Here’s how the three cards stack up:

  EVOL Live Fresh FRANK
Online Spend 8% 5% 6%
Contactless Spend 8% 5%  6%
“Sustainable Spend” 0.3% 5% 0.3%
Foreign Currency 0.3% 0.3% 6%
All others 0.3% 0.3%  0.3%
Min. Monthly Spend S$600 S$600 S$600 
Max. Monthly Cashback S$60 S$75  S$75

The EVOL has the highest headline rate of all the millennial cards, but as discussed earlier, the effective cashback rate will be slightly lower. Here’s the maximum effective rebate you could achieve with each of these cards:

  EVOL Live Fresh FRANK
S$600 6.7% 5% 6%
S$800 5.1% 5%  6%
S$1,000 4.2% 5% 5.1%

Why the EVOL’s effective rebate keeps falling is because once you pass S$500, you have to allocate more and more spend to the 0.3% cashback category. It’s fine if you stop at S$600, but once you go beyond that, the other two cards may be better options (don’t forget their higher caps too). 


The EVOL is certainly an improvement on the YOLO, and depending on how much you spend a month, may even convince some Live Fresh or FRANK users to switch. However, I wouldn’t consider it a competitor to the PPV, much less a replacement. 

UOB certainly isn’t the first bank to target the millennial segment, and it won’t be the last. It just tickles me how ham-fisted some of these attempts are. Whether it’s cringey corporate soap operas, too-cool-for-you bank branches, copies of existing cards that do the same thing but worse, or sponsored posts insisting that debit cards are superior to credit cards, it’s like all these were conceptualized by a bunch of senior executives sitting in a boardroom throwing darts at a monkey (I may have mixed my metaphors somewhat).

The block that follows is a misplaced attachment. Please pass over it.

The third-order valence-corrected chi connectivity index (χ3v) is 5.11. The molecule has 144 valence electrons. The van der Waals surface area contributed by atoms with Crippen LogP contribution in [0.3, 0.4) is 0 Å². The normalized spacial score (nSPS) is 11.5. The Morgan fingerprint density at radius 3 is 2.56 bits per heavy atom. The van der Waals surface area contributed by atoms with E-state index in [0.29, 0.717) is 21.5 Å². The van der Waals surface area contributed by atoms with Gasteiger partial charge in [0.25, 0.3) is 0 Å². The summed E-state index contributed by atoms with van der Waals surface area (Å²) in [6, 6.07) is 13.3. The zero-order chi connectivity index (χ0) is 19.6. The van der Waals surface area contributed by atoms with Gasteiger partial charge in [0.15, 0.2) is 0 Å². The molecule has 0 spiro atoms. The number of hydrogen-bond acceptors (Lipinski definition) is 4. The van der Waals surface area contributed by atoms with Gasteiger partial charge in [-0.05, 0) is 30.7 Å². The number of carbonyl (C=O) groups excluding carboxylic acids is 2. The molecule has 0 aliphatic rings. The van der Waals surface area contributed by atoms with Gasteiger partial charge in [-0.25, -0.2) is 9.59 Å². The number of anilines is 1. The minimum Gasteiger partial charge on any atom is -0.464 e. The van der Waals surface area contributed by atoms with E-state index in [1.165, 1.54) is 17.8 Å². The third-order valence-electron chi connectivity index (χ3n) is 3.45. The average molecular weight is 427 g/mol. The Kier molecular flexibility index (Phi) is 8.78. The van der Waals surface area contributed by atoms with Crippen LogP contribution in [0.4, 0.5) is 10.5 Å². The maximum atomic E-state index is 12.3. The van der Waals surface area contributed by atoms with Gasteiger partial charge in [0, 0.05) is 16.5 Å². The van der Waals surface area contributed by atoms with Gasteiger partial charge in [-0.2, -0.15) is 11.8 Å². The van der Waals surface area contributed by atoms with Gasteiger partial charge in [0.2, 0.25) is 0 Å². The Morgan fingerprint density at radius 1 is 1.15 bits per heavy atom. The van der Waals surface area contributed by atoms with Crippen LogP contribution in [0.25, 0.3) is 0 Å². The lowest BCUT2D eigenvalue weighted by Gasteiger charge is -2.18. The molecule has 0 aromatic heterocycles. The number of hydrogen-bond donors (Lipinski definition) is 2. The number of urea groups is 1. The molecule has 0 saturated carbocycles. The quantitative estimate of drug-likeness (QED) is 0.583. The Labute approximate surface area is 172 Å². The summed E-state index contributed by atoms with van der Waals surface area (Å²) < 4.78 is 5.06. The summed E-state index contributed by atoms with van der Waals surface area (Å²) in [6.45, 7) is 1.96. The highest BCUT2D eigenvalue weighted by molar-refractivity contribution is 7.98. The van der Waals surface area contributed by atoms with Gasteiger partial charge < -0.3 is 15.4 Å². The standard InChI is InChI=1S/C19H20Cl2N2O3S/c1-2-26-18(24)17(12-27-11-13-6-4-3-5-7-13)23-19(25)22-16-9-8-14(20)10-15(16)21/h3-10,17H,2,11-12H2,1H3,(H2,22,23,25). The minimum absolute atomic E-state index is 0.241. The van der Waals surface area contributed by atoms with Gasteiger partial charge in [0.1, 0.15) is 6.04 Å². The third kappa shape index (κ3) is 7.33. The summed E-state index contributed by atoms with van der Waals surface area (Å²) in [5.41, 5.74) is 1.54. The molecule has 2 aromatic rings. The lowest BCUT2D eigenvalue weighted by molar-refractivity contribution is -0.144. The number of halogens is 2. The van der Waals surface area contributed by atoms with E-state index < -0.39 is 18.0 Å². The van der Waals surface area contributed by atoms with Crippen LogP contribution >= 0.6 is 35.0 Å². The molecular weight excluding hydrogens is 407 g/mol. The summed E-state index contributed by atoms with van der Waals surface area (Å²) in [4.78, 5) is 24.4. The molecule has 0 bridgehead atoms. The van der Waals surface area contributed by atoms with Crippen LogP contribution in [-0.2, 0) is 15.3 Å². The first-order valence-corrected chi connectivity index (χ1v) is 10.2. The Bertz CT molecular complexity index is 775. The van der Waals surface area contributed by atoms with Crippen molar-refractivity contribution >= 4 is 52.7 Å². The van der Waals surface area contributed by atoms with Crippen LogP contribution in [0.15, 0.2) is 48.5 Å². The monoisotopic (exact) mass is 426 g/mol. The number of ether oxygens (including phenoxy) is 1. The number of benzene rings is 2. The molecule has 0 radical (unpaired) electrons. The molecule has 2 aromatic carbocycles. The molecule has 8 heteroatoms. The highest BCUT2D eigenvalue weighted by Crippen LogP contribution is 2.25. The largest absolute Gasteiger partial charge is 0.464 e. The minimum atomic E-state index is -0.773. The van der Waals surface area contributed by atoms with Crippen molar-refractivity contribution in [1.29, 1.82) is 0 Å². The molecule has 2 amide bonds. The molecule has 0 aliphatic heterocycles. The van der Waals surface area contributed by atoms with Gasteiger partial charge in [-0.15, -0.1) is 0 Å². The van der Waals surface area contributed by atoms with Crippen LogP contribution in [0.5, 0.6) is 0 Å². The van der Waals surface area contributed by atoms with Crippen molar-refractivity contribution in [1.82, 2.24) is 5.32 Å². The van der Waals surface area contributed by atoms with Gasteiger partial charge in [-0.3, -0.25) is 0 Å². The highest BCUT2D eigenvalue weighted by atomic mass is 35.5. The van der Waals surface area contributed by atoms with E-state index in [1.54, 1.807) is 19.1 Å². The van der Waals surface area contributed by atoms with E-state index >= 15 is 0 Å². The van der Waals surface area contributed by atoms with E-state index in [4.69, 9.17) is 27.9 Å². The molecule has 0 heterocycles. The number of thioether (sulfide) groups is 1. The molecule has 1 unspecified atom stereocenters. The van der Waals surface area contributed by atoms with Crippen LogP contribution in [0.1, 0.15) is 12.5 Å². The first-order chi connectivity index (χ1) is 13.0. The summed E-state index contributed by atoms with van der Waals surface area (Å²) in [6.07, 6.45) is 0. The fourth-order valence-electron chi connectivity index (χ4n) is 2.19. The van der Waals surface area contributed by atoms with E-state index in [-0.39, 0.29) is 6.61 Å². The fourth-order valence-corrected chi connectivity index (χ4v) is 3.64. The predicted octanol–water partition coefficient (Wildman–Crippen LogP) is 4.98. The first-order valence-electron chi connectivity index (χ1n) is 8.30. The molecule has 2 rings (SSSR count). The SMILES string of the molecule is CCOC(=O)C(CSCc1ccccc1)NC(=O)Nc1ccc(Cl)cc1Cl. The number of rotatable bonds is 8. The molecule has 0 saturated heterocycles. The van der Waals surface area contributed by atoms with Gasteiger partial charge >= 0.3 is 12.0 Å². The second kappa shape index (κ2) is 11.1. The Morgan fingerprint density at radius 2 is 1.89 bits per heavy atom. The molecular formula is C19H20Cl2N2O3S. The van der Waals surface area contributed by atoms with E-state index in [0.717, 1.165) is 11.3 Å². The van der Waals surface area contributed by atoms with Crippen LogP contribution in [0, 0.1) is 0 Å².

“At least they’re trying, you grumpy gus”

Grumpy? Me? No way, that’s the geriatric millennials you’re thinking of. 

Aaron Wong
Aaron Wong
Aaron founded The Milelion to help people travel better for less and impress chiobu. He was 50% successful.

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If I did the same level of plagiarism in uni as the banks did I’d be expelled.


To make it “eco” friendly, metal cards should become standard


Metal cards take up more energy to manufacture than plastic cards though.


Eco friendly should purely exist as digital cards.


How about just not issuing any physical cards? Mobile payments are everywhere nowadays.


Is UOB simply out to grab headlines while praying (preying?) that millennials can’t do basic analysis?


…and love is evil, spell it backwards, i’ll show ya


Hey Aaron. Thanks for the comparison between the 3 cashback cards. Just to highlight that DBS Live Fresh effective will also decline after $800, so you may want to revise the table. Source link below for easy reference. Thanks!

“Cashback is capped at S$20 on eligible Online Spend, S$20 on eligible Visa Contactless Spend and S$20 on All Other Spend for each calendar month.”